Humans have invented all kinds of weapons, but the bow and arrow have been used by tribes living in East Asia since the Paleolithic and in the Neolithic it had spread to hunting tribes all over the world. The Japanese yumiya, which gave birth to kyudo (Japanese Archery), is depicted on bronze vessels from the Stone Age, which already shows the long bow.
In Kyudo, two arrows are paired as one, and this is called one te. The two are each named haya (first arrow) and otoya (second arrow). Bird feathers are used for the arrow and the feathers look shiny and beautiful on the front and dull on the back. It is also symmetrical with the main shaft as the center, but if you look at the cross section it is not completely flat but slightly slanted toward the back. When attaching the feather, you tear the feather with the main shaft in the middle, but often you get surfaces that are slanted toward different sides. For one arrow you attach three feathers that are slanted in the same direction. You would get one arrow with the shiny side of the feathers pointing to your right side (outwards) and one arrow with the shiny side pointing to your left side (inside). The arrow with the shine on the right is the haya and the other one with the shine on the left is the otoya.
The haya is also called aniya (older brother arrow) and otoya is called ototoya (younger brother arrow). Thus the haya is shot first, followed by the otoya. The reason is that the haya has the beautiful, shiny side pointing outward, to the shooter’s right. The right side is where the kamiza (seat of honor). It is considered good courtesy to show the more beautiful arrow first, and thus the haya is shot first.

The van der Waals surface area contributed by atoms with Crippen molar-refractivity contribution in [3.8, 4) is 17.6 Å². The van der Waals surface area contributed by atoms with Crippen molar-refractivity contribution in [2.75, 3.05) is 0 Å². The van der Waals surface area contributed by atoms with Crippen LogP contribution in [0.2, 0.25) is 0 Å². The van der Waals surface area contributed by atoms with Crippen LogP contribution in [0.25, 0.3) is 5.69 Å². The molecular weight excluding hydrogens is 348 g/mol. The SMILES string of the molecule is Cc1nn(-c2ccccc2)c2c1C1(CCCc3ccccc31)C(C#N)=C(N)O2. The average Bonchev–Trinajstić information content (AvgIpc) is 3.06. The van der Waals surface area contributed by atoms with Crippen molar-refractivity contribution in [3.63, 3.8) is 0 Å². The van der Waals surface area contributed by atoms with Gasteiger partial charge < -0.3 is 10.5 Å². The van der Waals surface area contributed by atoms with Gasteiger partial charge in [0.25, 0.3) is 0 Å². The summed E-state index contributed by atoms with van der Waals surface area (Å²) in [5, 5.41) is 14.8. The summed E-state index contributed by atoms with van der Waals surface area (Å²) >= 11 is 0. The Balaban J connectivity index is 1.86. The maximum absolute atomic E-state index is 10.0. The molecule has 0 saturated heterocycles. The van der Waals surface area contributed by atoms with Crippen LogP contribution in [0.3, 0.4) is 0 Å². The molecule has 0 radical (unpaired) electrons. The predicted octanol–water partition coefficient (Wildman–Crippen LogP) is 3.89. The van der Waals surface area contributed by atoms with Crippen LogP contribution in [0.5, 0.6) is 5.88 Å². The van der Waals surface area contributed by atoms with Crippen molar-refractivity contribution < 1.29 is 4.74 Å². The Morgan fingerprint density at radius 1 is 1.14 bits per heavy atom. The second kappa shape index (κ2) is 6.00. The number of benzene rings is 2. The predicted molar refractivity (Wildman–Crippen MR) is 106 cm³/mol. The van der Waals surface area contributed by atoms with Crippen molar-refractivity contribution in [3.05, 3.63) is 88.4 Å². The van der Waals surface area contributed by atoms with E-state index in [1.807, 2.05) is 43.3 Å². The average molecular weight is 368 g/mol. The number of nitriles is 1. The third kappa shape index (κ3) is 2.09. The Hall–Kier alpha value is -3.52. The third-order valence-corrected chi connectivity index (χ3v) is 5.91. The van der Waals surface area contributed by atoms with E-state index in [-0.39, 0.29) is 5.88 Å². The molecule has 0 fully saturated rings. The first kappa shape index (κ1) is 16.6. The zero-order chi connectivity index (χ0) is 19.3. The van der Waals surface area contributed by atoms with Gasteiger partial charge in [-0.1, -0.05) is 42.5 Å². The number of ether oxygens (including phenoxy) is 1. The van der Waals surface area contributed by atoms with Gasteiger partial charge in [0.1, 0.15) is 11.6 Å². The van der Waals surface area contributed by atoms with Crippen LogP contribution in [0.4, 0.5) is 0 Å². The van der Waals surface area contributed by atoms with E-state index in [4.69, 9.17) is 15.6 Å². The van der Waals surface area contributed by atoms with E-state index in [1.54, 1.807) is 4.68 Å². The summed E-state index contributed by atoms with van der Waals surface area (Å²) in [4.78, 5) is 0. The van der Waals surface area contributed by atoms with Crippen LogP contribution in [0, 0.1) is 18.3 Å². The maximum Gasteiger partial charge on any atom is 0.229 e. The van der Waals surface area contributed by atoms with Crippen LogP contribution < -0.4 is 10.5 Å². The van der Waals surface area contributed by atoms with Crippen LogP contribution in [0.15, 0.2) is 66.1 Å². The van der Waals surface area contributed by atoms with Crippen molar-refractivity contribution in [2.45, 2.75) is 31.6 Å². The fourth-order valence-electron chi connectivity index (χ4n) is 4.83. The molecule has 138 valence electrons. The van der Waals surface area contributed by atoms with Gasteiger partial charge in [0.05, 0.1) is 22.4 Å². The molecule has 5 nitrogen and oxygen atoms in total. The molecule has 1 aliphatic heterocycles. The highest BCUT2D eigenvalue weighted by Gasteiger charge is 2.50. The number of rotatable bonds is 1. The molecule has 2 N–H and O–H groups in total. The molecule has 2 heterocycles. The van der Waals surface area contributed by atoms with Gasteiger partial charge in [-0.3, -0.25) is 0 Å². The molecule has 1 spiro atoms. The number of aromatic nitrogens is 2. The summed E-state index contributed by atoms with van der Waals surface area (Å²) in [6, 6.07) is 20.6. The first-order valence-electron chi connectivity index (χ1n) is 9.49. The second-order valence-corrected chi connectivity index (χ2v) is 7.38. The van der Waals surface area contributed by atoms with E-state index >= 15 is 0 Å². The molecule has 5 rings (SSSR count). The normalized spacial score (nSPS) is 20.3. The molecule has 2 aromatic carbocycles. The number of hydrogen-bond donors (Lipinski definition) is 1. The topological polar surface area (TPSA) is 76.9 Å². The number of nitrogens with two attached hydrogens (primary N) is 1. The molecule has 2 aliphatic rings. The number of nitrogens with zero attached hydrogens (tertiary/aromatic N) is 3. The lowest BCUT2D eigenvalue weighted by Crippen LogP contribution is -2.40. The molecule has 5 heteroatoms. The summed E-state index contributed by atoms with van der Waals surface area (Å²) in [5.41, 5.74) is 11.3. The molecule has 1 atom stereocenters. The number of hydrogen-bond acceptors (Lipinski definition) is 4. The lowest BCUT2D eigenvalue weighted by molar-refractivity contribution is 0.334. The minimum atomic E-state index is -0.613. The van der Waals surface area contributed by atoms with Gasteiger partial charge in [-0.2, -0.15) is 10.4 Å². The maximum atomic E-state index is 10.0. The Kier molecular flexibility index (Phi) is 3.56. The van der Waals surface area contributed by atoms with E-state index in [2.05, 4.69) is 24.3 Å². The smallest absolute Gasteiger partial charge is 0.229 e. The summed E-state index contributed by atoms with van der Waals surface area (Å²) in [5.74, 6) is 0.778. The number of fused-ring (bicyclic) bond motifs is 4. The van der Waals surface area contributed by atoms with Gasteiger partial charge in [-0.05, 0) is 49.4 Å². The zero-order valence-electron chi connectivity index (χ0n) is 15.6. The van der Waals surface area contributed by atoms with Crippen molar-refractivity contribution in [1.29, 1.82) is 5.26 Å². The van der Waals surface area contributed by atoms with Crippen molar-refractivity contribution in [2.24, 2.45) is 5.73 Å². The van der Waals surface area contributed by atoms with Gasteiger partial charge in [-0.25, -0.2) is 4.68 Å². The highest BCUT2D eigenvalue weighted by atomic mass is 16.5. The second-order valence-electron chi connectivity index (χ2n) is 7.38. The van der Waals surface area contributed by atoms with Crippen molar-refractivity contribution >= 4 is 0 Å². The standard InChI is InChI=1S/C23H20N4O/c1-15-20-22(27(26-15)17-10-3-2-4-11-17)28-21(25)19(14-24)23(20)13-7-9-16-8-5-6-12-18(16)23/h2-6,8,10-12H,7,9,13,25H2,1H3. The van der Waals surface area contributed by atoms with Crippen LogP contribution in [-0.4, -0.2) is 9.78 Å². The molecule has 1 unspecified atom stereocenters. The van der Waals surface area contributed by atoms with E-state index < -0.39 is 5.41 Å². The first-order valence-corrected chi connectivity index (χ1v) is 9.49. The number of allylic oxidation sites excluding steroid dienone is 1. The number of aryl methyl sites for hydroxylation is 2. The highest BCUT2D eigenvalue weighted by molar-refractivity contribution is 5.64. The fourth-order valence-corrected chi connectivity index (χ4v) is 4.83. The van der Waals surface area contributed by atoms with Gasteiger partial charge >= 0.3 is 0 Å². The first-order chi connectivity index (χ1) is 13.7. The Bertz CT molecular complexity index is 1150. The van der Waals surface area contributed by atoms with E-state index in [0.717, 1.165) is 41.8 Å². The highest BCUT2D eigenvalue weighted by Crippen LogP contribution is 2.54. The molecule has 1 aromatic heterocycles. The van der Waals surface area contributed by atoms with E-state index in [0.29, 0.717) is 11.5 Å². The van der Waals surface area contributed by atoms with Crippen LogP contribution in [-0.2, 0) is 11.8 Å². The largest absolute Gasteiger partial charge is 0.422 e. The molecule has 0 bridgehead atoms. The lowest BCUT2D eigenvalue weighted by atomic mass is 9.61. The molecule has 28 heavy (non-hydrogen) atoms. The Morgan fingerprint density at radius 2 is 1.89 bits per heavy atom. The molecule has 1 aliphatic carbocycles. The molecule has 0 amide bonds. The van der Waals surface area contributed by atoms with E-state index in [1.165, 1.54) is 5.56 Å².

Since the haya’s surface is facing outward, it is slanted inward. This means that when the haya is shot is flies while spinning clockwise. The otoya spins anticlockwise as it flies. Because of the slant, the air resistance is different between the two sides. The shiny surface has less air resistance, thus creating the spin. This is the same reason a top stabilizes when spinning. This spin gives the arrow the gyro effect and enables the arrow to fly in a straight line. All peoples have been using some sort of bow and arrow, but almost all of them have bird feathers attached to their arrows. This seems to be some incredible ancient wisdom.
Since ancient times, the Japanese have used eagle and hawk feathers for their arrows. The feathers of the steller’s sea eagle, the golden eagle, the goshawk, the mountain hawk-eagle have all been treasured and used for arrows, as well as the feathers of the pheasant and the swan. In recent times, because of international regulations, turkey feathers have become the most popular.